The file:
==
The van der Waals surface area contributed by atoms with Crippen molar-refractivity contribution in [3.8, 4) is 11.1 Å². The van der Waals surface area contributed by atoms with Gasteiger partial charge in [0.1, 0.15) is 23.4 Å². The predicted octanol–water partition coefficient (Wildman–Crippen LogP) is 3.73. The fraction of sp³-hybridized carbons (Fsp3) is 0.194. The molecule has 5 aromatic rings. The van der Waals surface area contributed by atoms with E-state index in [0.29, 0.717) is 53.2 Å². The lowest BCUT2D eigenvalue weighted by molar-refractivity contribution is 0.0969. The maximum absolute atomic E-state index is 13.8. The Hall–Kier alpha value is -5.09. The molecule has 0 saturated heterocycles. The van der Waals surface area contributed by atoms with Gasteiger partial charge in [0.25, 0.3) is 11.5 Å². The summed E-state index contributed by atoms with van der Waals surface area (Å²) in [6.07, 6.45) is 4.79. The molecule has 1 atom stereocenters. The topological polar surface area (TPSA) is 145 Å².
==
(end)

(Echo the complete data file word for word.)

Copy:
The van der Waals surface area contributed by atoms with Crippen molar-refractivity contribution in [3.8, 4) is 11.1 Å². The van der Waals surface area contributed by atoms with Gasteiger partial charge in [0.1, 0.15) is 23.4 Å². The predicted octanol–water partition coefficient (Wildman–Crippen LogP) is 3.73. The fraction of sp³-hybridized carbons (Fsp3) is 0.194. The molecule has 5 aromatic rings. The van der Waals surface area contributed by atoms with E-state index in [0.29, 0.717) is 53.2 Å². The lowest BCUT2D eigenvalue weighted by molar-refractivity contribution is 0.0969. The maximum absolute atomic E-state index is 13.8. The Hall–Kier alpha value is -5.09. The molecule has 0 saturated heterocycles. The van der Waals surface area contributed by atoms with Gasteiger partial charge in [0.25, 0.3) is 11.5 Å². The summed E-state index contributed by atoms with van der Waals surface area (Å²) in [6.07, 6.45) is 4.79. The molecule has 1 atom stereocenters. The topological polar surface area (TPSA) is 145 Å².